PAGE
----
Rising temperatures and water levels, stronger storms and erratic weather patterns are results of climate change threatening the manatee population, Berchem says. When manatees migrate too far due to warmer waters, sudden temperature drops leave them stranded, where they can die from cold stress. Additionally, hurricanes and rising waters can often move manatees inland or into a dead-end waterway, leaving them stranded as well.

“It’s warmed up so quickly that they’re leaving the source and going into the St. Johns River to feed because there’s really no food for them during the spring run,” Berchem says. “What worries me are days like today when it suddenly drops, the temperatures drop very quickly overnight. And I feel because we’ve had really, really hot weather the last two weeks…these manatees have migrated a long way, and I’m a little worried that they won’t come back in time for hot water.

Berchem and his co-researcher Wayne Hartley float in a canoe

Berchem and his co-researcher Wayne Hartley float in a canoe on the Blue Spring Trail, pointing out every manatee they see. The count can take anywhere from 45 minutes to two hours each morning, according to Berchem.

A rescued manatee being measured

Blue Spring State Park gained a new resident when Gibbs the manatee was released into the wild by volunteers from SeaWorld and the Save the Manatee Club. Her name is a reference to the ’70s hit “Staying Alive,” as she continuously received CPR during the 97-mile journey from Welaka, Putnam County, to SeaWorld.

    Manatees swim quietly in the waterway

Manatees leisurely swim in the waterway at Blue Spring State Park in Orange City. The gentle creatures can hold their breath underwater for up to 20 minutes before coming back up to breathe, Berchem said.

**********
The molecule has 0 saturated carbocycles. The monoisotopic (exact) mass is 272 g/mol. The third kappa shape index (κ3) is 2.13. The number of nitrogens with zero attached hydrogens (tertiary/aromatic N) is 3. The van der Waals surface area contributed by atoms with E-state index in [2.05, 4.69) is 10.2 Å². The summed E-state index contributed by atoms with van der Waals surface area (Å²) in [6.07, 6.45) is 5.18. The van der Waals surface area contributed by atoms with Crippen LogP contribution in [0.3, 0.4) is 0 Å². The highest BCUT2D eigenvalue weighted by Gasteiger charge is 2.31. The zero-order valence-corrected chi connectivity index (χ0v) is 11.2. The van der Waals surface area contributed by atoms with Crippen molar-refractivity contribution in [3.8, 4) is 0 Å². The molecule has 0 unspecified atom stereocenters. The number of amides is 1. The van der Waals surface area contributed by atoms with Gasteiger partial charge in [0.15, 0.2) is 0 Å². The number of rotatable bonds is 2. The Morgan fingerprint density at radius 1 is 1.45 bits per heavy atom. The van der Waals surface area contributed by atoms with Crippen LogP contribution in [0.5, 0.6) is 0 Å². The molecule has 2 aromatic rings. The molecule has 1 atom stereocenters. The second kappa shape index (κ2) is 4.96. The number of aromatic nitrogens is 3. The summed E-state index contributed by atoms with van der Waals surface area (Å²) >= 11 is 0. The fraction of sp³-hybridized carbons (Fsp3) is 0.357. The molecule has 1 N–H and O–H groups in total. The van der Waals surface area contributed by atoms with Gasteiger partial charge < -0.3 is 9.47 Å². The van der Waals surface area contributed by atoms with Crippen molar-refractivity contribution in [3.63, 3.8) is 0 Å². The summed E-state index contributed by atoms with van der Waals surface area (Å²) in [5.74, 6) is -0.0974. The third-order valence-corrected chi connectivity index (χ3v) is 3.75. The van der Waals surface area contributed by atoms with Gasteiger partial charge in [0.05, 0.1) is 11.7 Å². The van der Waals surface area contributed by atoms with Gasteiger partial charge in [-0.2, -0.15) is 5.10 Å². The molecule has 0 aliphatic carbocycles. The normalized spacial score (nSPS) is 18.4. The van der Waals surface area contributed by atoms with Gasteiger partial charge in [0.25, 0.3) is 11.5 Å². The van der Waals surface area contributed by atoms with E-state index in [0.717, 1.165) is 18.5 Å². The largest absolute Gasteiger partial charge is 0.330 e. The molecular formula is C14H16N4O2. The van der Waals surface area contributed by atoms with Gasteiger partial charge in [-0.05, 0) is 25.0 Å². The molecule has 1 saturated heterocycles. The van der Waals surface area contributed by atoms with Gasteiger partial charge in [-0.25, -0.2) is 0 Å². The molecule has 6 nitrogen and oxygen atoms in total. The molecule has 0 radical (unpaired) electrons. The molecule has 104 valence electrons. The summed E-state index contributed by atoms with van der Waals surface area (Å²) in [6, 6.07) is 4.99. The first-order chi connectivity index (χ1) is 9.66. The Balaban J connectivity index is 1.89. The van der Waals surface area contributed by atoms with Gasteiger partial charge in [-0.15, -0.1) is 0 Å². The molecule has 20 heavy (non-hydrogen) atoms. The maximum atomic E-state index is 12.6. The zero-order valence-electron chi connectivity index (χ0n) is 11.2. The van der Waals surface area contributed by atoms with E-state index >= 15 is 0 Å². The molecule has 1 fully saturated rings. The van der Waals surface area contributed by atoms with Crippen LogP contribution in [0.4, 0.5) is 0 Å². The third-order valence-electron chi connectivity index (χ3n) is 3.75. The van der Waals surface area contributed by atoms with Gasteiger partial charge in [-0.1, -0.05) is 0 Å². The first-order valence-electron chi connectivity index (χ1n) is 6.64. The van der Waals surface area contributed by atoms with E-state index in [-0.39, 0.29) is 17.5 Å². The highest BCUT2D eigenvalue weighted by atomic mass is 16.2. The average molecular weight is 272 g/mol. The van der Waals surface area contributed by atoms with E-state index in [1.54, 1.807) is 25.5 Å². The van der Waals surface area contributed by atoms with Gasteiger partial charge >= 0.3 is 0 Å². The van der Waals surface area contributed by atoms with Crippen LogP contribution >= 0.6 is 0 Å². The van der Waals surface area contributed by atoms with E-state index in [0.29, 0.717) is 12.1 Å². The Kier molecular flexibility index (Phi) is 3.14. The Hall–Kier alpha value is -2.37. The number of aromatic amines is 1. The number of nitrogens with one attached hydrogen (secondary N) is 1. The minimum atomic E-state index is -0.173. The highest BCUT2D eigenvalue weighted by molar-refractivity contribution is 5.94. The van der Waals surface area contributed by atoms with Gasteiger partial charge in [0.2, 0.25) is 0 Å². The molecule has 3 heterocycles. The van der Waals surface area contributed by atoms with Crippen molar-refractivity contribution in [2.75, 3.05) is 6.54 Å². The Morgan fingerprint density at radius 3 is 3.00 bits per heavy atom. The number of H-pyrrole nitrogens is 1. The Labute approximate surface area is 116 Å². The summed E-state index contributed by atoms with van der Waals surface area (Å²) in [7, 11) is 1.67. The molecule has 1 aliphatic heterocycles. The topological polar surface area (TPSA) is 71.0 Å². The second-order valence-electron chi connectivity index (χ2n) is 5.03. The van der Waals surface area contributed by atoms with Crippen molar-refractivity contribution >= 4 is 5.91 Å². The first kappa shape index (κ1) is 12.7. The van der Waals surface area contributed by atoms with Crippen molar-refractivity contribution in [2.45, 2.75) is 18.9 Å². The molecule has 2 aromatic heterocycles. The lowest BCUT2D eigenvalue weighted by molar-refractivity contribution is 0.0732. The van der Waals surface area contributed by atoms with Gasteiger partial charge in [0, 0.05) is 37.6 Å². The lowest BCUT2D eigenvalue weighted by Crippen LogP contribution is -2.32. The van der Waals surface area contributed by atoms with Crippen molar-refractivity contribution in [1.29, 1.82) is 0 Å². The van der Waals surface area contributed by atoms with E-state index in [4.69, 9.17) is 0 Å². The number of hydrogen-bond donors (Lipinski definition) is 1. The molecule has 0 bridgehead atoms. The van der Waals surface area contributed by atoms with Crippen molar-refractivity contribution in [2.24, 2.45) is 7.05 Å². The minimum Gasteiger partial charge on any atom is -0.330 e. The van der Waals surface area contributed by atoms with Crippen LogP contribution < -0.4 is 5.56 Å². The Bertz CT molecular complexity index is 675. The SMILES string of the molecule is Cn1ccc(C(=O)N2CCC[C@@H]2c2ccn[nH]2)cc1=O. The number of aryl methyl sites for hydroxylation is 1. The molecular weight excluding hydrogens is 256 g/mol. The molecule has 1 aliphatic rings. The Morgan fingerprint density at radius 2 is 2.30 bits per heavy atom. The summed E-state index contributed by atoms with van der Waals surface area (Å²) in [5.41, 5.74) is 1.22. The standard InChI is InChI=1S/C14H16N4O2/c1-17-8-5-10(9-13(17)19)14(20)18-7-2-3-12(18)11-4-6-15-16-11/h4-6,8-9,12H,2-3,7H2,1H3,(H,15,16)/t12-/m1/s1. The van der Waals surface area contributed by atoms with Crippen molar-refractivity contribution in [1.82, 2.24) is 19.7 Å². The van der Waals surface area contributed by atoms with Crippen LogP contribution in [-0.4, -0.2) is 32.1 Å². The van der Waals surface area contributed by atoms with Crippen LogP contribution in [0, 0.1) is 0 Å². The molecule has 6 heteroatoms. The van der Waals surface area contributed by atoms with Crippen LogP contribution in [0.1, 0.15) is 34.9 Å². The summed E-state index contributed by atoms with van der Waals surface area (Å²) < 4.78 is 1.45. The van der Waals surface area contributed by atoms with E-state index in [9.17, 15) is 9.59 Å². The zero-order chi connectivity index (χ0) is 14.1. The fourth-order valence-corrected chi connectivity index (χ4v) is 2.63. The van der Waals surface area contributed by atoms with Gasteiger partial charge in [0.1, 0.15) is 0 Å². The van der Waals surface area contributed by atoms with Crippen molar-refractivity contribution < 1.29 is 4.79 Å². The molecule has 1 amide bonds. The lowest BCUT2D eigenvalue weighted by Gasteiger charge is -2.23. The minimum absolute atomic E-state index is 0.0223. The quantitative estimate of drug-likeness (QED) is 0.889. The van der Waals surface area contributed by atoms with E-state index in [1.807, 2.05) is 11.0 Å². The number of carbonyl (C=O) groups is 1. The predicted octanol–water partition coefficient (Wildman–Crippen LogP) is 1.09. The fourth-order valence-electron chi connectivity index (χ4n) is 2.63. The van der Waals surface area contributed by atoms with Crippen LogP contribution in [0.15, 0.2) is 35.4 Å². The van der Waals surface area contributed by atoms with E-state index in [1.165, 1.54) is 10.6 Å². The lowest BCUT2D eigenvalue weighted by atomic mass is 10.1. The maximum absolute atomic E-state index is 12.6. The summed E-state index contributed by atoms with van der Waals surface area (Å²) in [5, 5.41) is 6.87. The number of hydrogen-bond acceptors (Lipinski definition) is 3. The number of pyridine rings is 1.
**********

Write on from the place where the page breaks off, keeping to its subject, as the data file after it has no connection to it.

Moving from Germany to New Jersey and then Florida showed Berchem that climate change was not just a problem in Florida or the United States, but on a global scale. Berchem recalls that in 2012, when she was living in New Jersey, Hurricane Sandy hit the northeastern United States and severely affected people.

“People there are not prepared for hurricanes like we are here in Florida,” Berchem said. “I’m dealing with more severe hurricanes and really changeable weather. And then looking at Germany, for example, my family still lives there. And last year they had massive mid-summer floods that literally wiped out entire towns.

Unfortunately, climate change continues to affect Berchem’s work in Florida. In the eight years Berchem has worked with manatees, she has participated in numerous rescue missions throughout the state of Florida.

“We literally had to rescue between five and 50 manatees in areas where they really wouldn’t have entered if it hadn’t been for the really heavy storms,” says Berchem.

Saving manatees and preserving their population is more than just protecting wildlife. For Berchem, these gentle creatures have become like family. Berchem and Hartley name the manatees they count in the Blue Spring Waterway not just to identify them, but to humanize them.

“Every year when we start doing the counts in November and you see all these manatees coming back, it’s like your family is coming home for the holidays or seeing your friends,” says Berchem.

Receiving a call to retrieve a manatee carcass can be emotional, Berchem says, and makes her wonder which of her aquatic friends were gone.

“You don’t want to see any of them, but it’s especially heartbreaking if it’s one you’ve known very, very well for years,” Berchem says. “It’s more than just counting numbers and counting animals and putting them in a database. It really is more personal than that.